A call for change

While stories of voter fraud, suppression and malfeasance abounded on the election days in 2004 and 2006, the biggest problems on at the polls actually had to do with something far more routine—poor administration.

That’s according to a comprehensive report from the MyVote1 National Election Hotline Project, a diverse bipartisan coalition that includes Penn’s Fels Institute of Government, Common Cause and the Service Employees International Union. Major problems included not knowing one’s poll location, being unable to find out if one was actually registered, complaining about problematic voting machines, inadequate local polling help lines and absentee ballot and poll access problems.

“The problems that we are talking about will affect the outcomes of elections,” says Christopher Patusky, principal investigator of the MyVote1 Project, who left Fels in May to take a job as director of real estate for the Maryland Department of Transportation. “The fact that these problems did not seem to throw an election in ’06 doesn’t mean they are not capable of doing that.”

The project began after the 2000 election, when it became clear there were problems with the U.S. electoral system, says Patusky. After an analysis, and with the proper technology from InfoVoter Technologies, the MyVote1 hotline emerged. Allison Brummel, the director of projects at Fels who took up where Patusky left off, says the project dovetailed nicely with the mission of the center. “I think it’s just another good example of what we do here at Fels—try to bring research in an academic institution to bear on public affairs and public policy and public administration.”

With the help of heavy advertising of the phone number on MSNBC in 2004, MyVote fielded a total of 209,000 calls. In 2006, they received nearly 20,000 calls. Patusky notes the numbers for both years surpassed those for the federal hotline, which received only 700 calls on Election Day 2004.

MyVote1 was designed to perform a few key tasks. First, the hotline automatically provided callers from across the country information on where to vote. Normally, this information is found only through a precinct number—hardly something that’s on the tip of the average voter’s toungue, says Patusky. So, for weeks prior to the election, Fels students merged precinct numbers with addresses and phone numbers to form the first-ever comprehensive nationwide database. Patusky says out of 209,000 phone calls fielded by the MyVote1 hotline in 2004, more than 100,000 were about poll location.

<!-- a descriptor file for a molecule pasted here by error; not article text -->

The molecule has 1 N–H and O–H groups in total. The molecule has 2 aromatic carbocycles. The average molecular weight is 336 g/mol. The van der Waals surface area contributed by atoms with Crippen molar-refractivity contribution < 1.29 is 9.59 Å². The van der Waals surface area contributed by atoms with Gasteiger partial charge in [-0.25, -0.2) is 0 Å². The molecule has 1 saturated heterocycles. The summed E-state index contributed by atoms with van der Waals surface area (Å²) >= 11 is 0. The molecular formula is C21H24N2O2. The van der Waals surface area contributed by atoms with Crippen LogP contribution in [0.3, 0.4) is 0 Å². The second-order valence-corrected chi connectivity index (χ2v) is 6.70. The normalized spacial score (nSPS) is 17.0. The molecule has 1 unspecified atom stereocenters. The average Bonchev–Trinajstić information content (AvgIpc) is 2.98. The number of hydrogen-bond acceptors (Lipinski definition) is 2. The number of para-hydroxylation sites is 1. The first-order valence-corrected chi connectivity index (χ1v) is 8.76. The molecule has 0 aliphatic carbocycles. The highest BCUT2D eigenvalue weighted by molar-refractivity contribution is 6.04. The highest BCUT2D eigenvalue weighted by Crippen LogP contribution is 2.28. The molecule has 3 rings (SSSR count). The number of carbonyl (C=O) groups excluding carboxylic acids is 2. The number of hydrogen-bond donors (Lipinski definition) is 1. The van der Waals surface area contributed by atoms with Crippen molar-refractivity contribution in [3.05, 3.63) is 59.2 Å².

Second, MyVote1 workers also transferred callers to their local county election board helplines. “This enabled us to do a couple of things,” said Patusky. “We could see which help lines picked up and which counties didn’t.” Notably, in 2004, slightly more than half of the calls transferred by the hotline were picked up by local counties. South Carolina was the worst offender—only 17 percent of people reached a person on the other end. In 2006, this nationwide number improved to 80 percent, but it still left many people unable to reach their local election board.

Finally, MyVote1 allowed voters to leave a 60-second message detailing their Election Day difficulties. On the other end, 25 Fels students worked to download these messages and code the complaints—about 55,000 messages in total in 2004 and 20,000 in 2006. Registration problems topped the complaint list both years. Disturbingly, complaints about malfunctioning voting machines jumped from 3 percent of calls in 2004 to 18 percent in 2006.

Patusky says many of these problems can be solved with simple technological fixes, such as updating websites and voter hotlines, as well as better training for poll workers. “We’re not out there advocating for difficult solutions. These are non-partisan solutions.”

Brummel says despite efforts to use new machines and pass legislation “sometimes it comes down to the government, and how they provide information.”

Originally published Oct. 4, 2007.

Originally published on October 4, 2007